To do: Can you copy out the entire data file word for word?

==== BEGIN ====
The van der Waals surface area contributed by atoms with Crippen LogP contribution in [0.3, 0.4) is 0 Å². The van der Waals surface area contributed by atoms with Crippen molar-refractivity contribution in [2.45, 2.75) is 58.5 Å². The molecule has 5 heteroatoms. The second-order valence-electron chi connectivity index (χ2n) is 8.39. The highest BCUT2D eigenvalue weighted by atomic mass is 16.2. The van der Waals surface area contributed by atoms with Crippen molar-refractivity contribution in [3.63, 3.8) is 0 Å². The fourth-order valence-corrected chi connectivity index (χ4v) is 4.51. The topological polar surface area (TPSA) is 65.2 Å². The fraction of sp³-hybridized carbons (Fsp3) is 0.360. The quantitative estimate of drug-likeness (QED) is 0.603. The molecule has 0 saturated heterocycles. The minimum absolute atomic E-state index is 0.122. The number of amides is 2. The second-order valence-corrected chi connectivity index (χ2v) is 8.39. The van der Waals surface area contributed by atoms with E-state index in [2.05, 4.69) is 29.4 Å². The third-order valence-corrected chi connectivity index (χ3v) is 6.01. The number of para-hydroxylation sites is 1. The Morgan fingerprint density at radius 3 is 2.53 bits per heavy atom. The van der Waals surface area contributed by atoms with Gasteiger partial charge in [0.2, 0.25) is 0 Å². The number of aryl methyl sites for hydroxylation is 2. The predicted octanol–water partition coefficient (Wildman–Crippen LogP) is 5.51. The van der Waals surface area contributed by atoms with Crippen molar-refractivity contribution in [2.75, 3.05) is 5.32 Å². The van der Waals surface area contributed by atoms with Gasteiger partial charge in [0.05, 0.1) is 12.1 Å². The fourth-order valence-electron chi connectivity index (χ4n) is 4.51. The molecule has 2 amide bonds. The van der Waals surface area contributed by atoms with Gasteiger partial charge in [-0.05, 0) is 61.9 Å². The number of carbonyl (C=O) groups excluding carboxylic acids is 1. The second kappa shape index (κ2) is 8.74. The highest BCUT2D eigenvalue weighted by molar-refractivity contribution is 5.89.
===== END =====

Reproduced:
The van der Waals surface area contributed by atoms with Crippen LogP contribution in [0.3, 0.4) is 0 Å². The van der Waals surface area contributed by atoms with Crippen molar-refractivity contribution in [2.45, 2.75) is 58.5 Å². The molecule has 5 heteroatoms. The second-order valence-electron chi connectivity index (χ2n) is 8.39. The highest BCUT2D eigenvalue weighted by atomic mass is 16.2. The van der Waals surface area contributed by atoms with Crippen molar-refractivity contribution in [3.63, 3.8) is 0 Å². The fourth-order valence-corrected chi connectivity index (χ4v) is 4.51. The topological polar surface area (TPSA) is 65.2 Å². The fraction of sp³-hybridized carbons (Fsp3) is 0.360. The quantitative estimate of drug-likeness (QED) is 0.603. The molecule has 0 saturated heterocycles. The minimum absolute atomic E-state index is 0.122. The number of amides is 2. The second-order valence-corrected chi connectivity index (χ2v) is 8.39. The van der Waals surface area contributed by atoms with E-state index in [2.05, 4.69) is 29.4 Å². The third-order valence-corrected chi connectivity index (χ3v) is 6.01. The number of para-hydroxylation sites is 1. The Morgan fingerprint density at radius 3 is 2.53 bits per heavy atom. The van der Waals surface area contributed by atoms with Gasteiger partial charge in [0.2, 0.25) is 0 Å². The number of aryl methyl sites for hydroxylation is 2. The predicted octanol–water partition coefficient (Wildman–Crippen LogP) is 5.51. The van der Waals surface area contributed by atoms with Crippen molar-refractivity contribution in [2.75, 3.05) is 5.32 Å². The van der Waals surface area contributed by atoms with Gasteiger partial charge in [0.05, 0.1) is 12.1 Å². The fourth-order valence-electron chi connectivity index (χ4n) is 4.51. The molecule has 2 amide bonds. The van der Waals surface area contributed by atoms with Gasteiger partial charge in [-0.05, 0) is 61.9 Å². The number of carbonyl (C=O) groups excluding carboxylic acids is 1. The second kappa shape index (κ2) is 8.74. The highest BCUT2D eigenvalue weighted by molar-refractivity contribution is 5.89.